Tennessee head coach Jeremy Pruitt is entering foreign territory on National Signing Day.
He understands pressure just as well as anybody. When you’re the defensive coordinator at Alabama, expectations are borderline unrealistic.
However, football in Tuscaloosa is consistent, so in return, the fans are often just as consistent.
In Knoxville, the temperature of Vol Nation varies by the nanosecond. Perception around the head coach is often a tug-of-war, and Pruitt finds himself in the middle of it.
Back in early December, Pruitt’s hiring received a warm reception. This had little to do with his credentials and everything to do with Rocky Top’s PTSD after the John Currie/Greg Schiano saga. In essence, the praise for Pruitt’s arrival was amped up due to circumstance rather than the actual quality of the hire.
Regardless, Pruitt and his staff managed to salvage a depleted recruiting class during the early signing period. This was accomplished despite Pruitt’s commitment to Alabama during the College Football Playoff.
Once Pruitt and his coaching staff began marking its territory and pursuing recruits, the anticipating heading into National Signing Day reached soaring heights.
And now, Vol Nation finds itself in another match of tug-of-war — one side claiming Pruitt’s first recruiting cycle was a success, while the other fuming over what could have been.
In all reality, any criticism against Pruitt over his performance in the 2018 recruiting cycle is mystifying.
Yet, it isn’t surprising, considering the course — a segment of a fan base so desperate for success that reasonable expectations are thrown out the window and the glory days of the 1990s fill every corner of their mind.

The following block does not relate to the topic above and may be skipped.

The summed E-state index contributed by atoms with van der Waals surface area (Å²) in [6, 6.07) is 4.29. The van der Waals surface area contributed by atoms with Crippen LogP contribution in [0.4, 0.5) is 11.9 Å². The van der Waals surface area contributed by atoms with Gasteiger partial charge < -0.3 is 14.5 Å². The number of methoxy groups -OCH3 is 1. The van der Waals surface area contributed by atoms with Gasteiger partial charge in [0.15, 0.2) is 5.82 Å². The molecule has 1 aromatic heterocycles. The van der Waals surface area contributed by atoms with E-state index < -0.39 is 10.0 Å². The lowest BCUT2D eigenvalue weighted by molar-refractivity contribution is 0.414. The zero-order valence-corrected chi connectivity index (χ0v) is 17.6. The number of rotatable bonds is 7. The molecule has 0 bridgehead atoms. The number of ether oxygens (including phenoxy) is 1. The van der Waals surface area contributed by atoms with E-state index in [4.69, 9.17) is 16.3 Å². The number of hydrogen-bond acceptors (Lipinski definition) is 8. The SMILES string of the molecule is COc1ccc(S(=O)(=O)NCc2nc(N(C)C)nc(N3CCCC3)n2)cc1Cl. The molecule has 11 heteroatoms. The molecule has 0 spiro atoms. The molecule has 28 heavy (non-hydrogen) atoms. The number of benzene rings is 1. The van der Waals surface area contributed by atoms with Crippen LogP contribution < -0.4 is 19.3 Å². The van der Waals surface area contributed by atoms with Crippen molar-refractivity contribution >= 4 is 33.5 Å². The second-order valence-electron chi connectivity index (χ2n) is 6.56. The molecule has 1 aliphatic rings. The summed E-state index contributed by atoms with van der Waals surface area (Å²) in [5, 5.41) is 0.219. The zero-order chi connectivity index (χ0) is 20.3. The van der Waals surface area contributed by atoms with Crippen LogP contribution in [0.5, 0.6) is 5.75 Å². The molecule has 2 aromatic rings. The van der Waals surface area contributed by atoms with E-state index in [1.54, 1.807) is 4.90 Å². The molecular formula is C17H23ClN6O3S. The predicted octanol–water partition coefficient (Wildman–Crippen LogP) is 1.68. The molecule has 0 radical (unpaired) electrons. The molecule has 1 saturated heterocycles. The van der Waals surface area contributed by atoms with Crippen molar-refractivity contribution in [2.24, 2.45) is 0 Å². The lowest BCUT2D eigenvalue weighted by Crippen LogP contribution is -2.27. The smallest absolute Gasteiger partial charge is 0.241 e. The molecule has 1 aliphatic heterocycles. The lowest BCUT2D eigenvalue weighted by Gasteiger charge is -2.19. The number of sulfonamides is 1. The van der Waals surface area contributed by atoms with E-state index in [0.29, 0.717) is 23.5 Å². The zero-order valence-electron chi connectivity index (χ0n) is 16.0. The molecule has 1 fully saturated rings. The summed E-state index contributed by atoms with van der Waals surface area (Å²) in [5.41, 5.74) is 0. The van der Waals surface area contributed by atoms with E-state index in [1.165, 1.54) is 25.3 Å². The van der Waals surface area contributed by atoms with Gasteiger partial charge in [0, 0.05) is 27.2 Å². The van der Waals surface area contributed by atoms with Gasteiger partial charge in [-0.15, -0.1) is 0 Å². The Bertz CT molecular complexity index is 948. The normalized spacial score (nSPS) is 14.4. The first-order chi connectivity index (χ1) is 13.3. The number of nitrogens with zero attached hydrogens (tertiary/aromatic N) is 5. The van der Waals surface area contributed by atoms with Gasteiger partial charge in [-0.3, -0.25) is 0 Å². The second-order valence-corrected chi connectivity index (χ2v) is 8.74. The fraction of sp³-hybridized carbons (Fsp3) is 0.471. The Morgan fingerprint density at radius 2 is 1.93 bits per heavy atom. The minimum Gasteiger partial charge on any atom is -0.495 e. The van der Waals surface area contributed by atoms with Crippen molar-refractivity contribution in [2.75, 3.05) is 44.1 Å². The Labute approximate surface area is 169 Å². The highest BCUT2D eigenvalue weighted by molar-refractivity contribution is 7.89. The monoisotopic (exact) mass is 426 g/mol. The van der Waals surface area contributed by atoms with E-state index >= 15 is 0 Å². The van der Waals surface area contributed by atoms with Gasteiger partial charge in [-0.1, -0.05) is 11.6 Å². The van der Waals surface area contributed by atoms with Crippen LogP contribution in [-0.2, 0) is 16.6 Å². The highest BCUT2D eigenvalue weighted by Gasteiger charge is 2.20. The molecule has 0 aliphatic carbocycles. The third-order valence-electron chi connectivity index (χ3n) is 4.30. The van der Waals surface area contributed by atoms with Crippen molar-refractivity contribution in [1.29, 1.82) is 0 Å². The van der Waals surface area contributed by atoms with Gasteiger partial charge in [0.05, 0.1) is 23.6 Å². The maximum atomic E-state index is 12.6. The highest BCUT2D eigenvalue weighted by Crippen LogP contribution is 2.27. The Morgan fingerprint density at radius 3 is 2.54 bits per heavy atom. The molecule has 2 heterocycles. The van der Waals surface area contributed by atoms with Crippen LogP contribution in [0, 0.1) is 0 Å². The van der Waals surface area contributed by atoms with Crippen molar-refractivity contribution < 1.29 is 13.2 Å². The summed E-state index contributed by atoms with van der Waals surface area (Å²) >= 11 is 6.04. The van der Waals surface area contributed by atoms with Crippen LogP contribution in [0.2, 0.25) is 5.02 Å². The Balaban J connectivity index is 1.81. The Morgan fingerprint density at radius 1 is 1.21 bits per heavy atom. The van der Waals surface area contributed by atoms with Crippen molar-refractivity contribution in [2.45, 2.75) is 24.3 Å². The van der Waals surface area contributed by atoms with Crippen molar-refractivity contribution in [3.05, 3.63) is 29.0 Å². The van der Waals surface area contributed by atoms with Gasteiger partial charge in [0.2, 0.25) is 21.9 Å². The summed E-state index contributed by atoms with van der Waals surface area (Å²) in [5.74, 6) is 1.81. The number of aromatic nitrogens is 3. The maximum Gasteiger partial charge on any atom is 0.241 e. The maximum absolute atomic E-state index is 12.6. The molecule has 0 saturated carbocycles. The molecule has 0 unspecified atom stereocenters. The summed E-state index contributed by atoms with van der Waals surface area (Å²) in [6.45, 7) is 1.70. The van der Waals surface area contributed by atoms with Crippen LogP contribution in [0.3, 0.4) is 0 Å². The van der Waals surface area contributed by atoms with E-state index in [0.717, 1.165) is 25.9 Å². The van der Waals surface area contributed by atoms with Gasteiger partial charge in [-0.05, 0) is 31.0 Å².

This mindset doesn’t do a first-year head coach any favors, especially when he’s in charge of orchestrating a recruiting gameplan for the first time in his career.
It’s arrogance at its highest level to suggest that Tennessee — fresh of a 4-8 season — can stroll into any recruit’s home and sweep them away from established programs.
That’s now how recruiting works.
Recruiting, like anything in sports, is a process. And given the circumstances surrounding Tennessee football, the process was in no position to accelerate.
Remember, Jeremy Pruitt has never, not once, not even for a split second, roamed the sidelines as a head coach. Regardless of Tennessee’s magnitude as a brand, convincing 5-star prospects to switch from a Georgia team that nearly won a National Championship last season to a 4-8 Tennessee squad is wishful thinking.
That’s putting it nicely.
Given the situation he walked into, Pruitt essentially maxed out Tennessee’s 2018 recruiting class.
Was it far-fetched to suggest the Vols had an upper-hand over Georgia in regards to linebacker Quay Parker? Perhaps, but his emphatic toss of a Tennessee hat during his announcement reveals maybe, just maybe, he wasn’t seriously considering the Vols.
Wide receiver Jacob Copeland was all over the map and eventually chose Florida. Tennessee is responsible for the discovery of wide receiver Jordan Young, and even he flipped from the Orange and White to Florida State. Isaac Taylor-Stuart wore Tennessee gear all day, but opted to remain on the West Coast at USC.
Yet, despite the misses, Pruitt and staff also solidified its class with added depth on the defensive side of the ball, arguably Tennessee’s biggest issue over the past two seasons.
At the end of the day, Pruitt’s “failures” during National Signing Day have more to do with timing than anything else. He had the unenviable task of convincing Alabama recruits to follow him to Knoxville, while also selling a program he has yet to build.
Despite those hurdles, Pruitt still compiled a top-25 class.
According to my estimations, that’s pretty impressive.
Featured image courtesy of Tennessee Athletics